153. SS,

    I’ll try and reply to more later, but I want to briefly comment on this statement here:

    If the IAOC is necessary, there is no need to walk not after the flesh but after the Spirit. Because according to Reformed logic, the irrevocable credit to the account of the believer has already taken place and the transaction is forever sealed. While one could say that participation in Christ would then bring the ‘gravy’ or ‘rewards’ to a believer, that possibility still does not preclude one from being apathetic or ambivalent towards rewards altogether, given that one’s salvation, the main course, is eternally secured by the credit.

    False. While the irrevocable credit has sealed the transaction forever, that does not make walking after the Spirit unnecessary. It is necessary for sanctification, the fruit of justification. If nothing else, walking by the Spirit is the evidence of our justification, but what is more, apathy or ambivalence are ruled out as impossible. Apathy and ambivalence indicate an unconverted heart, as Paul illustrates in Romans 6 and elsewhere. If one is apathetic, one has not been eternally secured.

    You are repeating a common objection that is not unlike the charge Paul anticipates. If our obedience is in no way the meritorious grounds of our justification, it is easy to see why people would accuse Paul of saying that obedience was unnecessary or that one can sin in order that grace may abound. According to the view you present, the objection he anticipates would not stand, and it would not even be possible. No one would ever have accused Paul of teaching that we can sin so that grace may abound if he was teaching that our law-keeping empowered by Christ is what finally justifies us. That is exactly what the Judaizers believed.

    Some people are rightly charged with antinomianism. Others are not, but Lloyd-Jones was on to something when he said that we need to ask ourselves if we are preaching the gospel if no one could accuse us of antinomianism.

  154. It is necessary for sanctification, the fruit of justification.

    You are merely begging the question. And what makes sanctification a necessary consequence of justification in the life of the believer, since you believe that this sanctification involves synergy? You will point to Romans 8:28-31 etc or Phil 1:6, John 6:36-40 etc but these have been addressed at length already. There’s nothing that necessitates the reformed reading of those verses.

    The free gracers have a much more internally consistent set of beliefs in that regard. As Charles Stanley/Ryrie put it, nothing you can ever do or not do will ever affect the salvation imputed to you by the IAOC. To them it’s not a question of showing whether you’ve been truly saved or not, it is an irrevocable thing regardless.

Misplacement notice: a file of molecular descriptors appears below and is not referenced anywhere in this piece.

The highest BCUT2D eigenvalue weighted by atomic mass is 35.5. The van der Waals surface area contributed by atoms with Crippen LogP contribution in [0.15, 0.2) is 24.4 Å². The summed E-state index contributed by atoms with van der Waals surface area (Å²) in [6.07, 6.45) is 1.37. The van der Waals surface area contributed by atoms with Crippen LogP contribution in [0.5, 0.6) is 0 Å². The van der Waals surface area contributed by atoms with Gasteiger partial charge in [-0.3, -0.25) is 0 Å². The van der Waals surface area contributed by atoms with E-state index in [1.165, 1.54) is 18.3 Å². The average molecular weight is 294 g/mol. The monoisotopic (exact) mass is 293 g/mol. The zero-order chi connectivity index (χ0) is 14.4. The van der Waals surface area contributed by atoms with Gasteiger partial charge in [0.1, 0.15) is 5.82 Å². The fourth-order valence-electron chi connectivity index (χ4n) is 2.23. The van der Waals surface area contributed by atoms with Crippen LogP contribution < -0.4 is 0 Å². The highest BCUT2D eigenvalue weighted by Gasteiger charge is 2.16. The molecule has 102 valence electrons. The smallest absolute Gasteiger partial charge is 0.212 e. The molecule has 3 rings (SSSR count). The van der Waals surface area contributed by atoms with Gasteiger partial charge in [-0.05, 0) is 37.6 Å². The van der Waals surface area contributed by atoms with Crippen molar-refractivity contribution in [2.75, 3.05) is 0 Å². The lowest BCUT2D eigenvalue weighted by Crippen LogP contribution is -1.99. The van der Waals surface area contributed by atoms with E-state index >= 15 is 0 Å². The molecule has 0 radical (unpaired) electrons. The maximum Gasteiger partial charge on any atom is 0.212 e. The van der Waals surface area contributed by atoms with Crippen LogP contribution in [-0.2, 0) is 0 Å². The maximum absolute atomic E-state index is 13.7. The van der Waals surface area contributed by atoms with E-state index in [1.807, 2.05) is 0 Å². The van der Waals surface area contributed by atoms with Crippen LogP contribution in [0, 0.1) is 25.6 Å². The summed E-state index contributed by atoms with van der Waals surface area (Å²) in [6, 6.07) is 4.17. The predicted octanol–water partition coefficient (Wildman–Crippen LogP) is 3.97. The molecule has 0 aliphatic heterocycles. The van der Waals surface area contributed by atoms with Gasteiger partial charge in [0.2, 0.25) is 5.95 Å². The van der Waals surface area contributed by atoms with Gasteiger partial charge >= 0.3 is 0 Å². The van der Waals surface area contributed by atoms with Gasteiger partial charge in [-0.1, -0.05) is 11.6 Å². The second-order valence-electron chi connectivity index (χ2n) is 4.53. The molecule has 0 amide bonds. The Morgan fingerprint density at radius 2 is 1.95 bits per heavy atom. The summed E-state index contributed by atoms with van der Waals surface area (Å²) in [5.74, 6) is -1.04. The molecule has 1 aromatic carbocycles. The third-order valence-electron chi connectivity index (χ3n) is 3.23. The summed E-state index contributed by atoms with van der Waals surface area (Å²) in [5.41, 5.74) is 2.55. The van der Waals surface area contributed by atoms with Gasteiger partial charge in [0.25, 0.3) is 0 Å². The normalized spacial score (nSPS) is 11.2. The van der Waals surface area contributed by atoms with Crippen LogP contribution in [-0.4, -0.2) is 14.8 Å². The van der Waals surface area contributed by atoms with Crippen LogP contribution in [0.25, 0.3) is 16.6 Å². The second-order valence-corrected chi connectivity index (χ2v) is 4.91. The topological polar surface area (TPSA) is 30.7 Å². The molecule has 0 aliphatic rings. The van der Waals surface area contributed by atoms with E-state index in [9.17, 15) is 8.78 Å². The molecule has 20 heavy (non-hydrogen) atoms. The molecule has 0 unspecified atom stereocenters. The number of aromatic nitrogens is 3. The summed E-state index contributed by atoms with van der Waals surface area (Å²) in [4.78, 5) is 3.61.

155. SS,

    I’ve read your interpretations of those passages and they are unconvincing. The fact that you say that those passages do not necessitate a Reformed reading does not make it so. So, I’ll just repeat my charge that you cannot account for the passages that promise certain salvation for those who have been once justified, and you end up putting the final decision as to whether or not I will be saved in my hands. In your system, God is not strong enough to save those all those whom He wants to save or He has chosen not to be strong enough to save all those he wants to save. That’s not the sovereign God of the Bible. It’s very ironic, because that is the God of the Greek philosophers, not the God of the Old Testament.

    Ryrie and his ilk cannot deal with the passages that say those who do not persevere to the end won’t be saved. You and others cannot deal with the passages that God will glorify those whom He will justify, that Christ has perfected forever those whom He is presently sanctifying. There are no qualifications in those texts. The Reformed alone can hold both passages in harmony and tension.

  156. If our obedience is in no way the meritorious grounds of our justification, it is easy to see why people would accuse Paul of saying that obedience was unnecessary or that one can sin in order that grace may abound.

    That is not the reason why Paul was charged with antinomianism. It was this instead: they did not understand that Paul was calling people to the obedience of faith enabled by the faithfulness of Christ as opposed to a letter-of-the-law keeping void of Christ. That is why he spends the ending chapters of Galatians and Romans with halakhic teaching reoriented around obedience to Christ’s commands.

    For a jew in Paul’s day, the minute you say circumcision is not required for a gentile, you are a law breaker. But for someone like Paul, a true Jew who understands that the Christ-Event was a paradigm change which brought gentiles into the family of God, this is the fulfilment and the establishment of the law.

  157. I’ve read your interpretations of those passages and they are unconvincing.

    Certainly your prerogative. Happy to have the conversation.

  158. SS,

    You’re interpretation of the charge leveled against Paul cannot work at the end of the day.

    That is not the reason why Paul was charged with antinomianism. It was this instead: they did not understand that Paul was calling people to the obedience of faith enabled by the faithfulness of Christ as opposed to a letter-of-the-law keeping void of Christ. That is why he spends the ending chapters of Galatians and Romans with halakhic teaching reoriented around obedience to Christ’s commands.